UK sees significant drop in yield across all major crops

Policies are needed to help farmers build resilience amid volatile weather, the NFU says
Policies are needed to help farmers build resilience amid volatile weather, the NFU says

The NFU’s harvest survey has revealed a significant drop in yield across all major crops, leading the union to call for increased government action.

Results show that wheat yields and winter barley yields were down 18% from 2019, spring barley yields were down 6% and oilseed rape yields were down 15%.

It follows Defra’s recently-published provisional results on the overall volume of production which indicated that the 2020 wheat crop could be the smallest since 1981.

The figures have led the NFU to call for policies that would help farmers cope with volatile weather, build more resilient businesses and continue the supply of food.

As farm payments are set to change from next year, the union has also asked for the prompt and full delivery of BPS payments for 2020.

It is also seeking clarity from the government as to how the gap that the loss in BPS payments would be filled when it starts to be phased out from next year.

NFU combinable crops board chairman Matt Culley said farmers had experienced 'pretty much every weather extreme possible' over the past 12 months.

"These weather patterns are only going to become more frequent so it’s absolutely vital we address this volatility and find solutions to help deal with it.

“This all comes at a time when the importance of domestic food production and food security has been put into sharp focus by the pandemic.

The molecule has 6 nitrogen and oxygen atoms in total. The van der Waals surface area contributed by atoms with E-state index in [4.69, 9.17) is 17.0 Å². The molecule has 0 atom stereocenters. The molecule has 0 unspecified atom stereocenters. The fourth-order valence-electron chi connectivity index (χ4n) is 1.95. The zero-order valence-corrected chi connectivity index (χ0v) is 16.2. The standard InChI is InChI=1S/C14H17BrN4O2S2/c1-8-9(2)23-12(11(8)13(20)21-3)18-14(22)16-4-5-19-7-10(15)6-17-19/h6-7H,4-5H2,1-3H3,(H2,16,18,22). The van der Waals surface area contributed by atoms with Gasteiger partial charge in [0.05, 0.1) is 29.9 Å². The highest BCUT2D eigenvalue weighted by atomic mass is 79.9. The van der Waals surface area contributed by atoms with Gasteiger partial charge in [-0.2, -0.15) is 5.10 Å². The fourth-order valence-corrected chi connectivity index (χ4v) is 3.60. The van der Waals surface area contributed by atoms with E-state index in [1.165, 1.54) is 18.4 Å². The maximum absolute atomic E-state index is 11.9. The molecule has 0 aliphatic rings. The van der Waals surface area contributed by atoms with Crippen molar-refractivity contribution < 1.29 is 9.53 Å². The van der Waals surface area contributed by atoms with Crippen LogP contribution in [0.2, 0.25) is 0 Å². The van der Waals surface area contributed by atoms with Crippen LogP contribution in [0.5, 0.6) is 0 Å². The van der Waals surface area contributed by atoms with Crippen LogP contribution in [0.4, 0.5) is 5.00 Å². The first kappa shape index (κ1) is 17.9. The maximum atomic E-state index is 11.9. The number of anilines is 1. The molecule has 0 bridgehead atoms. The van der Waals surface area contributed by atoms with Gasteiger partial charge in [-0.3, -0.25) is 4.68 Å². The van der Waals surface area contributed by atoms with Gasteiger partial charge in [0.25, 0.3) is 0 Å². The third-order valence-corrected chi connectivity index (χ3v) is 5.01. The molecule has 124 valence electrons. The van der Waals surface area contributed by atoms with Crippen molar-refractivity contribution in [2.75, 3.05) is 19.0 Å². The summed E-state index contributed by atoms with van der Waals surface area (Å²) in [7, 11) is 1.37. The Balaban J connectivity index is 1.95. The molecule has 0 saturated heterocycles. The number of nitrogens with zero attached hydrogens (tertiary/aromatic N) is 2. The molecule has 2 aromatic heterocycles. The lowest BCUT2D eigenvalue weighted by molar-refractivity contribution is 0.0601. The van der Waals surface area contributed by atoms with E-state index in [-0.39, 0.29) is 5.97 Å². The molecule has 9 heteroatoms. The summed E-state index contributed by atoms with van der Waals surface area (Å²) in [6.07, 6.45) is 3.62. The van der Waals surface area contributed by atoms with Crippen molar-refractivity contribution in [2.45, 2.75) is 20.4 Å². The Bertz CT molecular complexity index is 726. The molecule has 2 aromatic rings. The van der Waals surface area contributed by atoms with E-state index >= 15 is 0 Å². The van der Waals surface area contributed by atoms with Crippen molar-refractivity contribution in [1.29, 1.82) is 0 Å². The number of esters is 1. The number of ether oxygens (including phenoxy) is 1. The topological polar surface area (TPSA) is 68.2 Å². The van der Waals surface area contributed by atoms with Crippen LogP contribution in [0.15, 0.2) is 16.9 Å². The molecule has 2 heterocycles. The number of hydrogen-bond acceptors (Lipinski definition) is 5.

"We know that a productive farming industry is important to the people of this country – 88% of people said so – and we want to ensure this is maintained long into the future."

The arable sector forms the foundation of the British food system, delivering some of the UK's staple foods as well as underpinning other sectors, for example with feed for livestock.

But many arable farms were now experiencing cash flow issues, which are trying to establish next year’s crops with little revenue from this last harvest, the NFU said.

"This situation can be eased in part with farm payments made in full and on time this winter," Mr Culley said, adding that more detail was also needed regarding the new Environmental Land Management schemes.

"For example, schemes to protect crops during drought or flooding, by improving soil structure to increase water holding capacity, will help support arable farmers," he said.